forget that they are men."
" How !" exclaimed the officer, start
ing on feet, " such ; sentiments. here
are dangerous ; but you Germans are
very mystical however', I'll tell you a
German adventure, so garcon, another
bottle of coil roil, and then ---=-"
" Do Sou happen to know the Ger
man town . OfEbristien ?" inquired the
The dull eye of the stranger seemed
suddenly lit with a liquid tire, as he
answered in the affirmative.
"It was my first campaign," con
tinued the other; " my father had been
one of the bravest" (he meant one of
the most blood-thirsty) " leaders of the
revolution. His influence obtained for
me a commission ; and crowned with
success, I found no difficulty in earning
for myself promotion. In the action
alluded to we were allowed but two
hours to make what pillage we could in
the town of Ebristien before we pro
ceeded onward to greater and more
glorious victories. Well, there was a
jeweller of great wealth, whose house,
which was pointed out to me by an
Austrian prisoner, we entered, but in
which neither jewels nor portable valu
ables could we find. The servants fled
on our first entrance ; the wife and
daughter alone remained. The latter
had locked themselves in a room, which
we soon burst open ; we demanded of
them their valuables ; the trumpets had
already sounded "To hoise l" and I
was preparing to leave the house, when
a gold chain around the neck of the
old& female attracted my attention.—
There was attached to it—"
is A. portrait ?" asked the stranger,
in a tone of ill-concealed anxiety.—
•. Don't interupt me," said the narra
tor ; the story is droller than any would
The blood of the stranger came and
went rapidly, and, putting down his
pipe, lie was observed, for the moment,
feeling about his pockets, as if in search
of some missing articles.
„ You're right, it was a portrait ; apd
in a most valuable setting. Provoked
at obtaining no booty, I demanded it \ of
her ; she should have had the worthless
miniature, but she was obstinate. I
tried to force it from her, but she resis
ted, nay, more, she tried to seize a pis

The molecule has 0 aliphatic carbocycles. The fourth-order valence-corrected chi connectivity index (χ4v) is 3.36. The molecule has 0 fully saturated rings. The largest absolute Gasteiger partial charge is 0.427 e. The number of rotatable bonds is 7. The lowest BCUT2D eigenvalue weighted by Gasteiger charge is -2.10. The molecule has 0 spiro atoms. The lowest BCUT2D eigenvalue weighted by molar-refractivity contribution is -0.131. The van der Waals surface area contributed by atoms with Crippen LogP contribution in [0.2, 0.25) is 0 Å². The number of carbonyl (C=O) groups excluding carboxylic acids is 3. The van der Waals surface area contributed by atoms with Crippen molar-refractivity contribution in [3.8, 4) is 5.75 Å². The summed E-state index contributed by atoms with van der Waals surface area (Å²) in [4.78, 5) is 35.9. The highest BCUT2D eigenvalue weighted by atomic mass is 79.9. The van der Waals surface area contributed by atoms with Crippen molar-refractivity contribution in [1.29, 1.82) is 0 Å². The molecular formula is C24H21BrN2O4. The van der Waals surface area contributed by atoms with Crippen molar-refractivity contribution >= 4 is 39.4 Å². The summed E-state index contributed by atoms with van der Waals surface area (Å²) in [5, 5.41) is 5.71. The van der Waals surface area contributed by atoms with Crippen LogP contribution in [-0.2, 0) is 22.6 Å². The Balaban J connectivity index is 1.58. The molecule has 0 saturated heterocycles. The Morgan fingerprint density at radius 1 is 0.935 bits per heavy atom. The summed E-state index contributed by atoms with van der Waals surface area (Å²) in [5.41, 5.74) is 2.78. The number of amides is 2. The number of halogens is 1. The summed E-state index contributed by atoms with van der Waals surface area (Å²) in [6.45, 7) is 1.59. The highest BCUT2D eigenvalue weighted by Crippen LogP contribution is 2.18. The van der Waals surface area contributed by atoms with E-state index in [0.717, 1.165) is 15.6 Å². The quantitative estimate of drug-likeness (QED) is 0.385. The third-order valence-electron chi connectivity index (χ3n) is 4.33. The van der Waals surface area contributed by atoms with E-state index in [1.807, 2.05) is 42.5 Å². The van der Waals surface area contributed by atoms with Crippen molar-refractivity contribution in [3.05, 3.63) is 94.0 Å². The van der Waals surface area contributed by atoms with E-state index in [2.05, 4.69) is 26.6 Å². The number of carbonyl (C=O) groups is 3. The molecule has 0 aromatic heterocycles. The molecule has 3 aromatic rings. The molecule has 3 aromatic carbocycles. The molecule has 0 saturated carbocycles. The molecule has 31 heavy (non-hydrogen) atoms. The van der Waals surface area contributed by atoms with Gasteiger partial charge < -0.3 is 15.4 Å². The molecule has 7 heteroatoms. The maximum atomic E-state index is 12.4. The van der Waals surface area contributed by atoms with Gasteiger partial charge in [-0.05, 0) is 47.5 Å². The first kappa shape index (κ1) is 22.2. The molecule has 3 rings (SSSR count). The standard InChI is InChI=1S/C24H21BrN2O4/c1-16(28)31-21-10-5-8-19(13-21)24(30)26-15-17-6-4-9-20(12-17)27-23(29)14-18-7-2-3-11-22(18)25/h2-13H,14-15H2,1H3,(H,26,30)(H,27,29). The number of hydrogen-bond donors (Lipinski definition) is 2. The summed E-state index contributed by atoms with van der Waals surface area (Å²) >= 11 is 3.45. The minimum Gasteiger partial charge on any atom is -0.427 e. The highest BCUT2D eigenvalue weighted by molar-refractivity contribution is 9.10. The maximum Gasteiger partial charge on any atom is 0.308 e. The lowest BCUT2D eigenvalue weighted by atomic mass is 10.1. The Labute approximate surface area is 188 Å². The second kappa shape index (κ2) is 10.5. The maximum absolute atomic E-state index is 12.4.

tol from my belt, and in the heat of my
passion—l stabbed her."
Have you that portrait still ?" asked
" I have ; though it haq been taken
from the setting in which one of my
own now glitters. You said you knew
I did, years ago."
" And probably the original of this
picture ?" said the officer producing it.
Well, well !"
" Ah ! is he alive ?"
He Is—to be the dvenger !" And
before a movement was observed, Paul
Kinmayer had with fatal precision,
levelled a pistol at the French officer,
and shot hitwin the breast.
Mortally wounded, but not dead, he
who had braved the heat of a hundred
battles, and whom death had spared that
he might make a more suitable atone
ment for his guilt, was carefully remov
ed to a more private apartment.
Paul, who might have escaped in the
confusion, did not attempt to do so; and
he was, of course, taken into custody,
and incarcerated in one of the dungeons
of the police.
The following morning he was led
forth for examination; the wife of the
fallen officer, he was told, ' would be
his accuser. But_ he walked with a
firm step and a lighter heart than usual.
One portion of his mission had been
accomplished—he had 'avenged his
wife's murder, but he had found no
traces of his daughter.
On reaching the place of examination
he wars commanded to stand forth ; a
shriek—a Imp agonizing shriek—was
hoard, and the prosecutrix fell senseless
on the floor.
Restoratives were applie d,. `
her recovery the cause of her agitation
was seen apparent.
"it is my fatheil" she Said, and
breaking through the crowd, she again
fell senseless in his arms."
The impetotypf . her fall Caused a
locket to dtop from her bosom, where
it was still suspended by a Chain. Paul,
Kinmayer snatched it up. Yes. it was
the same—the same circlet of brilliants ;
but — now it contained the poitrait of
whom his daughter's husband;=4
the murderer of his wife;
Passing her to one of the attendants,
the old man , emote his breast, and called
aloud in hie trouble—`
Was it for this thou wart preserved,
my beautiful—my pure 1"
In consequence of the state of: the
witness, the examination was postpon
ed, and the same evening the dying man